The End of All Things is at Hand

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The End of All Things is at Hand

Sermon by  Thomas Thornhill Jr

Passage: 1 Peter 4:7-11


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Sunday, September 4, 2022 pm



Tonight, we continue our study of 1 Peter, a letter written to encourage Christians who were facing perilous times.  We have seen Peter’s instructions encouraging them to remain faithful, endure and continue to be an example in all areas of their lives, even when it means being mocked and perhaps even physically persecuted.  In our last lesson, we discussed the conditions in which Peter was writing and how, unless things change, we are headed in the same direction – where serving God faithfully might come at a much greater cost.  Will we remain faithful.   In today’s lesson, Peter continues to encourage them to faithful living by giving them some more instructions to live by.  But, first, we have another challenging passage.


  1. The end of all things is at hand.
    1. What is “the end of all things”?
      1. Several views have been advanced for what this expression refers to.
        1. The destruction of Jerusalem which was likely only a few years away.
        2. The imminent end of the world – This is a verse used by those who advocate “realized eschatology” which basically states that EVERYTHING concerning God’s plan ended in 70 AD with the destruction of Jerusalem – hence that was the Lord’s 2nd They argue everything in scripture has been fulfilled.  I highly reject this because, we are still here and have a spiritual purpose!  And there are passages, such as 2 Peter 3:10ff and 2 Thessalonians 2:2-4ff that clearly point to future events.
        3. The end of one’s life – certainly when one dies, his time on earth has come to an end.
        4. Others see this as His yet future second coming, even though it was obviously millennia later. I believe, this is ultimately what Peter is talking about though some other things need to be considered.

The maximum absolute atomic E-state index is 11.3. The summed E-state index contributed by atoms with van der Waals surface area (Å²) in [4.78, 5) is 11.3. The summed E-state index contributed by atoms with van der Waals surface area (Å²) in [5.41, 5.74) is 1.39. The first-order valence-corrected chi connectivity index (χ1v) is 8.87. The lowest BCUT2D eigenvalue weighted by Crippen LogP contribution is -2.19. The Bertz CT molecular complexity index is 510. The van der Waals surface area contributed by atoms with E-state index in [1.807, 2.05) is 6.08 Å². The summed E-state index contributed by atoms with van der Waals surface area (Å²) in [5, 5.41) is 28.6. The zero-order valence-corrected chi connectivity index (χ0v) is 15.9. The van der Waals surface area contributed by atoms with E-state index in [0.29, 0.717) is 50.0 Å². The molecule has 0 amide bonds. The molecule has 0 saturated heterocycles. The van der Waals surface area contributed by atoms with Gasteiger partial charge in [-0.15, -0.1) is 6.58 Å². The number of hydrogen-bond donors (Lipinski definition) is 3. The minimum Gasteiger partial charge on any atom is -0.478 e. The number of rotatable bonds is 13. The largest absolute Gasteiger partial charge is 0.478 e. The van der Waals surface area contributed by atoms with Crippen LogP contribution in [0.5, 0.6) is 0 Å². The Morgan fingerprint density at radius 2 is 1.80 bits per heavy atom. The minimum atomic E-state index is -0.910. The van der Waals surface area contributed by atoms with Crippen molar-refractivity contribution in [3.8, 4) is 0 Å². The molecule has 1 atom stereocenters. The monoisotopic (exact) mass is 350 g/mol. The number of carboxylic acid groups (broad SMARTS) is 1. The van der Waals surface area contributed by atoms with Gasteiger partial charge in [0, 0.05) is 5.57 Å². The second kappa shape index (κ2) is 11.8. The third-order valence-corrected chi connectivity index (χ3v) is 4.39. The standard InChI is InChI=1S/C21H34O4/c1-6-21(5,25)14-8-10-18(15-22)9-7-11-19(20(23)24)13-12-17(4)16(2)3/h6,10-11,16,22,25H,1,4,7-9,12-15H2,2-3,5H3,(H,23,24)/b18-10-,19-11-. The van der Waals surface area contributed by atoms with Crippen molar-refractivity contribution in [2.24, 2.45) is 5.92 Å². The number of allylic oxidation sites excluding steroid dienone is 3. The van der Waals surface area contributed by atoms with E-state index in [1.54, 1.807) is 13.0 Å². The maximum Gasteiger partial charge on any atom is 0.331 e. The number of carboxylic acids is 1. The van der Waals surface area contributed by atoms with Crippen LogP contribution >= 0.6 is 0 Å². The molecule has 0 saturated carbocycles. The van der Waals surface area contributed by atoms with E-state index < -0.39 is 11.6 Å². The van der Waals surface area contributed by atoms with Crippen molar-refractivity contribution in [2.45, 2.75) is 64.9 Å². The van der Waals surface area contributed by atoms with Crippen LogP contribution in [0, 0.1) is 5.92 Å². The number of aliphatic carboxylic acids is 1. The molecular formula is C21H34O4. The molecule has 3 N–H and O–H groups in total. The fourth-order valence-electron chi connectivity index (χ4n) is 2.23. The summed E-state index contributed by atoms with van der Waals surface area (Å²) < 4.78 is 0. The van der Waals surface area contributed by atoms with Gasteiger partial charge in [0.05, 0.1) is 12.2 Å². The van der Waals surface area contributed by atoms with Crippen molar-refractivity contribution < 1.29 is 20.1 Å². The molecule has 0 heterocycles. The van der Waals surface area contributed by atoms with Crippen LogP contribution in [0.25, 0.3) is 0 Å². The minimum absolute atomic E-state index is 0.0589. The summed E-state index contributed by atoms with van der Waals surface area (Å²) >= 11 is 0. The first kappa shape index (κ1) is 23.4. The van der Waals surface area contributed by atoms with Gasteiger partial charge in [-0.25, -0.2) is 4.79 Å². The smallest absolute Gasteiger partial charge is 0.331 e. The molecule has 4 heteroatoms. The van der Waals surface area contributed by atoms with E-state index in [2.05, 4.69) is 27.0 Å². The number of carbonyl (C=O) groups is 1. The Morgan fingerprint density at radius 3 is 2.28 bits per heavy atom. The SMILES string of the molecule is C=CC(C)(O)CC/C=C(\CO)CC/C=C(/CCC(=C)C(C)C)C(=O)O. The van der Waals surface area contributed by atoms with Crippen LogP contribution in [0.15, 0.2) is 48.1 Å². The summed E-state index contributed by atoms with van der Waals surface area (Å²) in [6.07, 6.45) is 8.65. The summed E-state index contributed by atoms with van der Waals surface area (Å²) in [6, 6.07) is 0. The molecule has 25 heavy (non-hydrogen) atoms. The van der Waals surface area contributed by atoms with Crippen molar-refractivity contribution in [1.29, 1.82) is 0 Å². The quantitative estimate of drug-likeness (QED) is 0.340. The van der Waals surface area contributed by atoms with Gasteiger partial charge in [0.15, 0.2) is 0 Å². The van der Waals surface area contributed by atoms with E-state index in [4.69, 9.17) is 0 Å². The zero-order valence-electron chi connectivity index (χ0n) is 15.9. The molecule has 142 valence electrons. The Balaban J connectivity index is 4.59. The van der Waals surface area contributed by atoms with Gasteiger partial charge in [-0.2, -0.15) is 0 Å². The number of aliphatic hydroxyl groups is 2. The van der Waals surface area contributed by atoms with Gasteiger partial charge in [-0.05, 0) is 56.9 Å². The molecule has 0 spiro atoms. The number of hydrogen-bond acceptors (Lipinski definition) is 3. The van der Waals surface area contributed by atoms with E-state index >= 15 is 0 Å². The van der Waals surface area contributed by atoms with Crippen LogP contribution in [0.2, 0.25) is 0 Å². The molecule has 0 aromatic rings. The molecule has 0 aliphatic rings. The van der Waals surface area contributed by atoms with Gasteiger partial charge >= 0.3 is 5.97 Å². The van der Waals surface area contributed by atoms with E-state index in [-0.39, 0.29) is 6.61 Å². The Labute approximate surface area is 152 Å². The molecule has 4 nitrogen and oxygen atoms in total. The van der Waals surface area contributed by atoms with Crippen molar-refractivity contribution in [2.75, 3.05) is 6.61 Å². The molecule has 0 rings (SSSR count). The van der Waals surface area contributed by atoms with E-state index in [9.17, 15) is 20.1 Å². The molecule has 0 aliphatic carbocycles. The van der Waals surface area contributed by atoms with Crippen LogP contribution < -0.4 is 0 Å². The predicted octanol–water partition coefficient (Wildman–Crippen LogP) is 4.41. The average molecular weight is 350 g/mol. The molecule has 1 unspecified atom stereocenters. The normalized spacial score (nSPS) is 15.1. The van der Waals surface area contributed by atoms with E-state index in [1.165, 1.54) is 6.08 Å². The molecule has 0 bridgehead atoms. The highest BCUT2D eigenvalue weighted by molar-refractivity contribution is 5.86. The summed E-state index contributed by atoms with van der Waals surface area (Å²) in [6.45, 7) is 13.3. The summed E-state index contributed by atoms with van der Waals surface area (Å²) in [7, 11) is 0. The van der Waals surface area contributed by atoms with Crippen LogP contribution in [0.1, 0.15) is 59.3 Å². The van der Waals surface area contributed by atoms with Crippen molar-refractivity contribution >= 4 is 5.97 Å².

2. The expression “end of all things” points to an end point. Thus context (including all of scripture) needs to be considered.  This morning we talked about the 2nd coming of Christ and what will happen.  Here we focus on this wording.
        1. The word of “end” is τέλος (telos) and can be related to any of the above (except realized eschatology which confuses many passages about the destruction of Jerusalem with the second coming).
          1. Matthew 24:6, 13-14 is speaking of the coming destruction of Jerusalem in 70 AD (cf. Matthew 24:34-35 – this generation)
          2. The end of one’s life – Matthew 10:21-22 – some would be persecuted to death, but he who endures to the end… Also, Hebrews 3:14, 6:11 – confidence steadfast, hope until the end.  These at least include the end of one’s life.
          3. The second coming – 1 Corinthians 1:8 – the Lord would “confirm you to the end”, 1 Corinthians 15:24 – then comes the end, when He delivers the kingdom to the Father…;
          4. Other usages – the end of Jesus’ life (Matthew 26:58, John 13:1 – “He loved them to the end”), Romans 6:21 – the end results of sin is death (also 2 Corinthians 11:15), Romans 6:22 – the culmination of faithfulness is everlasting life, 1 Timothy 1:5 – now the purpose of the commandment is love from a pure heart… (it is the ultimate or final result desires), finally – Revelation 1:8 – Jesus is “the alpha and omega, the beginning and the end”, etc.
          5. So we can that the Greek word has many different meanings.
        2. What is “at hand”?
          1. This word usually means:
            1. Imminent (Matthew 4:17 – kingdom of heaven is at hand, Philippians 2:30 where Epaphroditus came “close to death”)
            2. Or it can mean coming close to something – Matthew 21:1 “drew near Jerusalem”, Hebrews 7:19 – draw near to God).
          2. In fact, there are only a few verses where this is not the case. The word can mean:
            1. It can be speaking of something closer now than in times past – Consider Romans 13:11-12 – which speaks of our salvation being “nearer” (a different form of the same root word) than when we first believed. Then Paul says, “The night is far spend, the day is at hand” (same word).  Paul is saying, it is time for you to step up and act properly.